Appellant further contends that the statute is unconstitutionally vague and, hence, offends the Due Process Clause of the Fourteenth Amendment. Penal statutes, in order to satisfy due process requirements, must be sufficiently explict so as to adequately inform individuals of ordinary intelligence of the consequences of their contemplated conduct. Bouie v. Columbia (1964), 378 U.S. 347, 84 S. Ct. 1697, 12 L. Ed. 2d 894. Stanley v. State (1969), 252 Ind. 37, 245 N.E.2d 149. Appellant argues that the use of the term "house of ill fame" is too imprecise to adequately inform individuals that their conduct is proscribed by law. We categorically reject this assertion. We believe that an individual of ordinary intelligence fully knows and appreciates the meaning of "house of ill fame." Appellant speculates that perhaps a massage parlor or bookmaking operation could be considered a "house of ill fame." We believe they could be but only if prostitution, as proscribed by the statute, were practiced therein.

Appellant urges us to declare the statute unconstitutional on grounds that its application to women and not to men violates the Equal Protection Clause of the Fourteenth Amendment.

The Equal Protection Clause does not prevent a state from indulging in reasonable legislative classifications. State ex rel. Miller v. McDonald (1973), Ind., 297 N.E.2d 826. In the usual case, establishing a rational basis for the classification will be sufficient to sustain its constitutionality. Miller, supra. There are instances in which the rational basis test will be inadequate and a higher standard of judicial scrutiny is required. This higher standard of scrutiny is only triggered when "suspect" classes or fundamental rights are involved. We know of no fundamental right to be a prostitute or to be free from prosecution for acts of prostitution. Nor, has a majority of the United States Supreme Court held that sex is a "suspect" class. Therefore, the prostitution statute will withstand constitutional muster upon a showing of reasonableness. That is to say, if "any state of facts rationally justifying it is demonstrated or perceived by the courts," the statute must stand. United States v. Maryland Savings-Share Ins. Corp. (1970), 400 U.S. 4, 91 S. Ct. 16, 27 L. Ed. 2d 4.

The Indiana legislature has made a policy decision that prostitution is a significant *101 social problem only among females. Such a decision is clearly reasonable and, therefore, should be sustained.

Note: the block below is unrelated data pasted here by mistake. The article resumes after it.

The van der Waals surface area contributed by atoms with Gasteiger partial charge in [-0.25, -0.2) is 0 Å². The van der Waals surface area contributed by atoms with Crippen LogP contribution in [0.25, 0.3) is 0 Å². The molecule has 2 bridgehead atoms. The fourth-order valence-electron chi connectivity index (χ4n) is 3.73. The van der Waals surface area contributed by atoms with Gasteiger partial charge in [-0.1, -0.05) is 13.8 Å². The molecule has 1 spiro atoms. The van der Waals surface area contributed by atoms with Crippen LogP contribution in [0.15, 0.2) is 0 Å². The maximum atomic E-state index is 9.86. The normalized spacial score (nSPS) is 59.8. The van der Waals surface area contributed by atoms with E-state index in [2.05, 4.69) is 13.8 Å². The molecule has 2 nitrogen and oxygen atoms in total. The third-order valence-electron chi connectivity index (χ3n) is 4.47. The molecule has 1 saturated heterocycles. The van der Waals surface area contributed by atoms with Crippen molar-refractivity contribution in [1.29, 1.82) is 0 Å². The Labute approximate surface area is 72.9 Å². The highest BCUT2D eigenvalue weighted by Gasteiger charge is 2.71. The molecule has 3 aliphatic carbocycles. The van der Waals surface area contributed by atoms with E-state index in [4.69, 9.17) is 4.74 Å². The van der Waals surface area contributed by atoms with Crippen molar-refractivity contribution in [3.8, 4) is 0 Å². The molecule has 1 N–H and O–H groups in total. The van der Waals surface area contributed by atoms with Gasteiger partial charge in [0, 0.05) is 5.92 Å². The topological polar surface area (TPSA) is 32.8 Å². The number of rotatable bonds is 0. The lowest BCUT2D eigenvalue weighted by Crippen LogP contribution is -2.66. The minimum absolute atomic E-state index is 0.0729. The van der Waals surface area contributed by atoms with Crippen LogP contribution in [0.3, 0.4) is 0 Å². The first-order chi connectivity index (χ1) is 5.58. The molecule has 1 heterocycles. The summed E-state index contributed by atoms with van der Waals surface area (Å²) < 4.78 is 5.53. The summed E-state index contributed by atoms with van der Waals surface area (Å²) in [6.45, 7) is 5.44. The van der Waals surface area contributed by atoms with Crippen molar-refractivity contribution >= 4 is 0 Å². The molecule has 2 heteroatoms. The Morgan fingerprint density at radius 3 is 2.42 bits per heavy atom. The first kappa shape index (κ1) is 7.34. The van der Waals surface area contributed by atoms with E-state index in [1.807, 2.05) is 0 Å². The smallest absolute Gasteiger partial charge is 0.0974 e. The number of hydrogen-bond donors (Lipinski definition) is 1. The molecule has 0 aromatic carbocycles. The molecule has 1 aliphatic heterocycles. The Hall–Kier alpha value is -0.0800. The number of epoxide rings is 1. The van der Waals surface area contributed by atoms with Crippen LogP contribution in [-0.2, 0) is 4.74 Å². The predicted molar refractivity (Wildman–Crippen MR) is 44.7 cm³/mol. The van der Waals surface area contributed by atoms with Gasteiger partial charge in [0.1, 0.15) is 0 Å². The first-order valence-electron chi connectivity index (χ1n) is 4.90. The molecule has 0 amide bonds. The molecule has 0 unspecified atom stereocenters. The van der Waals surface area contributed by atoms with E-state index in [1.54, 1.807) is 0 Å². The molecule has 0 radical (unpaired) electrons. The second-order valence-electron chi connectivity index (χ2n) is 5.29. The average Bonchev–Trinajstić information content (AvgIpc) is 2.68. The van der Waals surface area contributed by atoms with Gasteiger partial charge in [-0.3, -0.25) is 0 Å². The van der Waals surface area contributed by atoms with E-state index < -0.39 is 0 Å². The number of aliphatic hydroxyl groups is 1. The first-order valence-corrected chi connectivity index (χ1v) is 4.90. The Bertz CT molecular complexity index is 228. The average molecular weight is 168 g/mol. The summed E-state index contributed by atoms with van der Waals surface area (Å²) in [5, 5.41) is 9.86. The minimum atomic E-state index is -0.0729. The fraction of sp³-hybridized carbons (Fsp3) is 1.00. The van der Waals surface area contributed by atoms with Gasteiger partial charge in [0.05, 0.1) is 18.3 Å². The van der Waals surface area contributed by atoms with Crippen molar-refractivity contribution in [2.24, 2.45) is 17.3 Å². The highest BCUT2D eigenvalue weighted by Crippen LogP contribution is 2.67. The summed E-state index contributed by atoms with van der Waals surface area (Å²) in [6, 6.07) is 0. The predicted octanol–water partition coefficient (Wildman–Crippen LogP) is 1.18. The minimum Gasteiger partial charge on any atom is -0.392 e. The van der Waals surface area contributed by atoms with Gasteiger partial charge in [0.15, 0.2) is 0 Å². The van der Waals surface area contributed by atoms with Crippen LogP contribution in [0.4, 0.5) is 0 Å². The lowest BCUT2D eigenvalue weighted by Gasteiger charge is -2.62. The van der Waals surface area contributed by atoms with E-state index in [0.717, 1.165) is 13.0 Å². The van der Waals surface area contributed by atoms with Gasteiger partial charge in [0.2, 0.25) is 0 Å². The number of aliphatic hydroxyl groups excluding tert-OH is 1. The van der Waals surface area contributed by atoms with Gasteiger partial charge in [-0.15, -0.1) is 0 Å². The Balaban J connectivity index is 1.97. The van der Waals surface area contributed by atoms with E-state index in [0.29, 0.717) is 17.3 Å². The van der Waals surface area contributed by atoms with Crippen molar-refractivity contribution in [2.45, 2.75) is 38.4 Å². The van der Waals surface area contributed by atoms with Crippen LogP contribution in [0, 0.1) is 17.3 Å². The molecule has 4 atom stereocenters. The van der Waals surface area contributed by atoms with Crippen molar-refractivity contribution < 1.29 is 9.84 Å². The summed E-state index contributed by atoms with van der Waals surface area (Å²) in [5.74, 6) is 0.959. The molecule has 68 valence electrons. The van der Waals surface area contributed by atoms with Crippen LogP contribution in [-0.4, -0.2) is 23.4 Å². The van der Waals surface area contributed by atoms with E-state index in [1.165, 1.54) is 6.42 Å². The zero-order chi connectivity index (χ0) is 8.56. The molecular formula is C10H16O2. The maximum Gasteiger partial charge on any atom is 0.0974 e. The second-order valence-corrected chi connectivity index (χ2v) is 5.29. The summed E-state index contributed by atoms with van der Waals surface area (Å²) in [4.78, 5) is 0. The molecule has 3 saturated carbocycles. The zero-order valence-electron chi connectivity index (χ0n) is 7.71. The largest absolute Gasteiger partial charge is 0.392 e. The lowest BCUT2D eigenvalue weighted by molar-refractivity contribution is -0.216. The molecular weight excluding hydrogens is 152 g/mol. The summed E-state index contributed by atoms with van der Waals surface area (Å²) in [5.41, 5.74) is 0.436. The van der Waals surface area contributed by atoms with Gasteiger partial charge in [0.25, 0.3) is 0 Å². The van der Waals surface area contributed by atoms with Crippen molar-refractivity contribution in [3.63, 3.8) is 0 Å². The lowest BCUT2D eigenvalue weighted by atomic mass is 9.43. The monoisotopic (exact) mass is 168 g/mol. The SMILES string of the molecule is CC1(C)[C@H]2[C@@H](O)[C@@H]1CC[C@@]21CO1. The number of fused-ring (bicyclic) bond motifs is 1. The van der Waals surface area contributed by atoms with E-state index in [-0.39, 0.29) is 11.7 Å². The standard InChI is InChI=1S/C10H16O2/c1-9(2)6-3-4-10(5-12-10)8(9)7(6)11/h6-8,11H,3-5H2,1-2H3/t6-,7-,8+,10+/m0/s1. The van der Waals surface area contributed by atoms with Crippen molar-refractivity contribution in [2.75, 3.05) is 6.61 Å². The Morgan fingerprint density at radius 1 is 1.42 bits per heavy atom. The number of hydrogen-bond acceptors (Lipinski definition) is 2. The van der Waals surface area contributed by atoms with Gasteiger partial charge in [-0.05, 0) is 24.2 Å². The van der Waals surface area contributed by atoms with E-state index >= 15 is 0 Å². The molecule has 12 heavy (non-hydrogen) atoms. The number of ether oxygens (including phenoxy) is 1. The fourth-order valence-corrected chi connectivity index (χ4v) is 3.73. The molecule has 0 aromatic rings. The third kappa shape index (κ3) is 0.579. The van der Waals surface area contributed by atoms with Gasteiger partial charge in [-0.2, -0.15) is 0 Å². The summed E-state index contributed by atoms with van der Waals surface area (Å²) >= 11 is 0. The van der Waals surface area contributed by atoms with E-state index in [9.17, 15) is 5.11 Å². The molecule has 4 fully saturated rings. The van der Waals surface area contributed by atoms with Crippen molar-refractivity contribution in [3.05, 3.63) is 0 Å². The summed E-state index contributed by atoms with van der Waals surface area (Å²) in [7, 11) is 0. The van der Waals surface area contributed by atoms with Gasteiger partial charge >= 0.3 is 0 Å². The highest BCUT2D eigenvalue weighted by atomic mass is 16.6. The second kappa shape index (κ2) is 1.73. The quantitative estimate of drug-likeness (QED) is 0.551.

Appellant argues that the prostitution statute violates the federal and state constitutional prohibitions against establishment of religion and constitutional guarantees of religious liberty, by giving Judaeo-Christian ethics the force of criminal law. We find this contention to be utterly frivolous. Virtually all criminal laws are in one way or another the progeny of Judaeo-Christian ethics. We have no intention to overrule the Ten Commandments.

Appellant contends that Count I of the affidavit should have been quashed because it was inconsistent with, and repugnant to, Count II of the affidavit. Count I charged appellant with living in a house of ill fame, while Count II charged appellant with frequenting a house of ill fame. We concede that these counts are clearly inconsistent with one another. However, we are unable to discern any prejudice visited upon the appellant as a result of that inconsistent pleading. In fact, appellant fails to direct us to any prejudicial effect whatsoever. The conviction was obtained only on Count II, and the record discloses an abundance of evidence to support that conviction. After the jury returned a guilty verdict on Count I, the state moved for and was granted a directed verdict of not guilty on Count II. A logical inconsistency in an indictment, which does not result in actual harm to the appellant, i.e., conviction on both counts, cannot rise to the status of reversible error.